Leicester Diagnostics Development Unit (DDU)
Integrated non-invasive diagnosis
This project is a collaboration between Medicine, Space Science, Atmospheric Chemistry at the University of Leicester and a number of Industry partners. We focus on diagnosis in emergency care - an area of medicine where there is often not time to use conventional diagnostic methods and clinical decisions about treatment have to be made without the doctor having the full information about the patient's condition.
The non-invasive detection of disease. Correlation of measurements with traditional diagnosis, leading to derivation of disease symptoms and leading to bespoke 'Point of Care' devices.
Because invasive measurement/monitoring can be unpleasant, can lead to complications, infection and possible exposure to radiation. False positives and negatives can be produced and is conventional diagnostics can be time consuming with some results not being available for several days.
Will utilise the smell of disease (volatile organic compounds), the look of disease (space age imaging) and feeling the “pulse” (novel cardiovascular devices) using state of the art instrumentation installed in a resuscitation bay in the Emergency Department.
We provide a facility in which novel diagnostic and monitoring devices can be developed and tested. A large volume of patients with diverse medical conditions are available, as well as a large volume of ‘normals’. The facility is available for clinical testing for Industry.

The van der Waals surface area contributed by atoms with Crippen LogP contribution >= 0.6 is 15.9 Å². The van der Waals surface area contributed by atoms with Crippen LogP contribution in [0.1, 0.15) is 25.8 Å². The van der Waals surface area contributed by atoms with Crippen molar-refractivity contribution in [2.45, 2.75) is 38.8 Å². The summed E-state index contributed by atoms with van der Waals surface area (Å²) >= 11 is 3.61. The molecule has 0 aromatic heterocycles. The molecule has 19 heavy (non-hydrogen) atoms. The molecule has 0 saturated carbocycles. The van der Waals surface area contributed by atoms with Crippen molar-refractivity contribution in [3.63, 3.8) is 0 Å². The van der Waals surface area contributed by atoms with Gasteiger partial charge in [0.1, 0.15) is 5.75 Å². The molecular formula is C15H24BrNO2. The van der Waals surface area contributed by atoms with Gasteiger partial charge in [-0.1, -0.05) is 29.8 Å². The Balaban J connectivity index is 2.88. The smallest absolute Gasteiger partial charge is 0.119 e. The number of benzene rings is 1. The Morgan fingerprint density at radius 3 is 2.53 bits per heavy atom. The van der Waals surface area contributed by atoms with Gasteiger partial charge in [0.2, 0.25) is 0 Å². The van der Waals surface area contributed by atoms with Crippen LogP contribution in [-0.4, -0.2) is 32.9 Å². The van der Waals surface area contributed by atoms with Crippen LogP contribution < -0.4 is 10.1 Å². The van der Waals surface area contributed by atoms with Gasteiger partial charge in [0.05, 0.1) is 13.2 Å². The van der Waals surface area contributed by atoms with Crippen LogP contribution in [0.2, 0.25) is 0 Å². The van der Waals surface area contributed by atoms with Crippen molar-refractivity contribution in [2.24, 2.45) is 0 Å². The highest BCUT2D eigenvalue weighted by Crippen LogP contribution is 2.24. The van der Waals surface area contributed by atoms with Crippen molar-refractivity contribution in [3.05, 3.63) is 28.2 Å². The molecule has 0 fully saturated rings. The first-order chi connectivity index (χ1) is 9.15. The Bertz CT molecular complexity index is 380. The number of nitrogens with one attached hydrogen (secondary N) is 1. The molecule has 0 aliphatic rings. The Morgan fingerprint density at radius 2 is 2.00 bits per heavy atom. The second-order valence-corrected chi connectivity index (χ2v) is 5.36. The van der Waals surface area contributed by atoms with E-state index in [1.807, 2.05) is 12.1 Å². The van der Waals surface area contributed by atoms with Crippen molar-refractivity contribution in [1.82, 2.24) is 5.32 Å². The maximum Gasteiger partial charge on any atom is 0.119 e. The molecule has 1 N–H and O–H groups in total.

Located in the Accident and Emergency Department at Leicester Royal Infirmary the DDU provides an immediate adjacency between the instrument room (left of picture) and a resuscitation bay (right of picture).
A series of ports through the wall allow cables and tubes to pass from the instruments to the patient, but with maintenance of separation between the clinical and equipment areas. Data cabling links USB and data points each side of the wall.
Research studies can be carried out without interfering with normal clinical care, as the patient remains in a resuscitation area during monitoring. This also means that all severities of patient (from minor injuries to major illness) can be studied. Last year there were more than 150 000 patients treated in the Emergency Department - so almost all types of illness and injury can be studied.
It is a University inter-college project between Cardiovascular Sciences, Emergency Medicine, Infection, Immunity and Inflammation, Chemistry, Physics and Astronomy, Space Research Centre, and IT services.
This concept has been supported by the award of support from NIHR Clinical Research Facility funding (in 2017).
- IR Imager: temperature distribution
- UV-VIS-NIR Spectrometers
- Hyper spectral imager (2nm resolution): spectral features, patient pallor
- Context Colour Imager
Breath and Other Gas Phase Analysis
- Mass Spectrometer and Spirometer: composition and volume
- Nitric Oxide Analyser
- Micro-cantilever polymer based detector (gas and fluid)
- Body State via
- Thoracic Impedance Monitor
- Blood Flow Monitor
- Oxygenation Monitor